The author, a Vietnamese refugee married to a Norwegian diplomat, lived in Kuwait and makes good use of both her theoretical training and personal experiences to write an insightful study on the condition of Kuwait's migrant workers. Tracing the current system back to its historical roots in pre-oil days, Longva shows the continuities between the indentured pearl divers of old and the domestics and chauffeurs in today's system. She deciphers the social signals of clothing and concludes that the characteristic white robe worn by Kuwaiti males (dishdasha) sends a strong signal of enfranchisement and social power, for it is almost exclusively worn by Kuwaiti men, the country's effective nobility.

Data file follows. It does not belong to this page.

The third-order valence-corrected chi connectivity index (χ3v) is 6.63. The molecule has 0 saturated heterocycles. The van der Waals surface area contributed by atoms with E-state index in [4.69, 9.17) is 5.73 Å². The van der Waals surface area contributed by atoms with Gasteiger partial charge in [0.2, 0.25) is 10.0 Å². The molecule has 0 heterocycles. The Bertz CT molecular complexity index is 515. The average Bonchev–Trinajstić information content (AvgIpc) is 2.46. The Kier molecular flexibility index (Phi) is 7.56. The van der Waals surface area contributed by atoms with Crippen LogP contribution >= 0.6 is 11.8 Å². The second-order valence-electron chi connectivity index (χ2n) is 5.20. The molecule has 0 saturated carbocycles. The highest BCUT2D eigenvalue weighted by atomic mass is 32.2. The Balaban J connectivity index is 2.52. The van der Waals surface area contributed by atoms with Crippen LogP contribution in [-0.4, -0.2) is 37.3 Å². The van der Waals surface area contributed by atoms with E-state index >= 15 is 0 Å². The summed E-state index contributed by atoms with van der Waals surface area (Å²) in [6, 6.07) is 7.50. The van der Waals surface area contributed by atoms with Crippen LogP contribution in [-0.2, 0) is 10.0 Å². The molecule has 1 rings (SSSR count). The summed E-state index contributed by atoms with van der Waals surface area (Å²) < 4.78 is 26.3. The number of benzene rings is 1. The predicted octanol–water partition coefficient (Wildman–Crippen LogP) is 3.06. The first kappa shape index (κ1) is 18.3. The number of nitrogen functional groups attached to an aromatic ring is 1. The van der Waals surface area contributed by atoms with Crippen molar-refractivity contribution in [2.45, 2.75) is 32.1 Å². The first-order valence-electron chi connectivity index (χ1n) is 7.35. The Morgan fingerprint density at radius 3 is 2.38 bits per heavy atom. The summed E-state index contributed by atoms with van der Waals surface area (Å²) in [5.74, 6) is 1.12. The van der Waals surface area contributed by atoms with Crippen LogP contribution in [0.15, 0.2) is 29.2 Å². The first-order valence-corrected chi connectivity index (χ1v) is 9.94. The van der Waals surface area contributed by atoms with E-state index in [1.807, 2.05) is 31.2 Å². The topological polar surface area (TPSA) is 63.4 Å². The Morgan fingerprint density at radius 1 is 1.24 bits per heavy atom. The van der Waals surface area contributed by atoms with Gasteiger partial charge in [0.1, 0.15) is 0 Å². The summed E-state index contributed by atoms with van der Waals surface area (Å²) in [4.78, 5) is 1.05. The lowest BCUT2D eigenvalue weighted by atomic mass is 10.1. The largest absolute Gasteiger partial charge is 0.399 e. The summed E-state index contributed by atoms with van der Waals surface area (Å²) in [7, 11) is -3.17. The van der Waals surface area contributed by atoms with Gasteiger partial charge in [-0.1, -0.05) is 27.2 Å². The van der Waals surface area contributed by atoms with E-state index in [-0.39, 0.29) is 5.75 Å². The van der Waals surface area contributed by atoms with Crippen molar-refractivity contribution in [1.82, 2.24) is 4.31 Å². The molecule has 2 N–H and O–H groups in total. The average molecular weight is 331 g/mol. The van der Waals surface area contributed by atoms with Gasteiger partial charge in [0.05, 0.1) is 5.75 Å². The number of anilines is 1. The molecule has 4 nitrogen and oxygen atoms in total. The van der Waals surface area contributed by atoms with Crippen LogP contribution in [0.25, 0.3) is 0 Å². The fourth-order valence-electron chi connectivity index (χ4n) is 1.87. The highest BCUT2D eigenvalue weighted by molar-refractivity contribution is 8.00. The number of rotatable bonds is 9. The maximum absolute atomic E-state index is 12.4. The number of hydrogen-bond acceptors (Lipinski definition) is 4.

Longva delineates a social structure that includes six main groups: Kuwaiti men on top, followed by Kuwaiti women, then Arab men, Arab women, Asian men, and at the bottom, Asian women. Except for the first and last, all these groups are sometimes in a "male" (or superior) position, other times in a "female" position. Symbolic of this topsy-turvy order is David, the friendly Indian who works in the lingerie department; his inferior status makes it appropriate for him to counsel black-swathed women on their underwear - something unimaginable for a Kuwaiti man to do. Middle-class Asians assert their status by parading the signs of their wealth. Longva's description of the way in which a temporary sojourn to make money "blurred and melted into a vague and widening project, the end of which was increasingly difficult to foresee," ably captures the poignancy of the migrant worker's condition caught between two cultures, two places, and two lives.